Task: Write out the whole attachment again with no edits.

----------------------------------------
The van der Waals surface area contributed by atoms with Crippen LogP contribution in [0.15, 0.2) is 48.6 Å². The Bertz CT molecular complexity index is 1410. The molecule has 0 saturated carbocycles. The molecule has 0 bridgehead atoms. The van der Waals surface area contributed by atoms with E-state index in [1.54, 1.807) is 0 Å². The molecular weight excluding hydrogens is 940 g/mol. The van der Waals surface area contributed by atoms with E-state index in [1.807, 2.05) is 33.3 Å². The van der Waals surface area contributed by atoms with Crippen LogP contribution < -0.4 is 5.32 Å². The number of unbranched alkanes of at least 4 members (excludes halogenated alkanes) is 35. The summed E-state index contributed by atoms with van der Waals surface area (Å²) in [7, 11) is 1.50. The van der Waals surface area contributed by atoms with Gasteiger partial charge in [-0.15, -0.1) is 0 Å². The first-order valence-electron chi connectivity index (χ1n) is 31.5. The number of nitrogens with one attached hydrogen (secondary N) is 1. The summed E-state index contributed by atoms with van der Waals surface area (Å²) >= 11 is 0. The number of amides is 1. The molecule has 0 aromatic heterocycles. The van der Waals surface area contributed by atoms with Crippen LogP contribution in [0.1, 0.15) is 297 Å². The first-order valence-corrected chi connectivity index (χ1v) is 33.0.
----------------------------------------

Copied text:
The van der Waals surface area contributed by atoms with Crippen LogP contribution in [0.15, 0.2) is 48.6 Å². The Bertz CT molecular complexity index is 1410. The molecule has 0 saturated carbocycles. The molecule has 0 bridgehead atoms. The van der Waals surface area contributed by atoms with E-state index in [1.54, 1.807) is 0 Å². The molecular weight excluding hydrogens is 940 g/mol. The van der Waals surface area contributed by atoms with E-state index in [1.807, 2.05) is 33.3 Å². The van der Waals surface area contributed by atoms with Crippen LogP contribution < -0.4 is 5.32 Å². The number of unbranched alkanes of at least 4 members (excludes halogenated alkanes) is 35. The summed E-state index contributed by atoms with van der Waals surface area (Å²) in [7, 11) is 1.50. The van der Waals surface area contributed by atoms with Gasteiger partial charge in [-0.15, -0.1) is 0 Å². The first-order valence-electron chi connectivity index (χ1n) is 31.5. The number of nitrogens with one attached hydrogen (secondary N) is 1. The summed E-state index contributed by atoms with van der Waals surface area (Å²) >= 11 is 0. The number of amides is 1. The molecule has 0 aromatic heterocycles. The van der Waals surface area contributed by atoms with Crippen LogP contribution in [0.1, 0.15) is 297 Å². The first-order valence-corrected chi connectivity index (χ1v) is 33.0.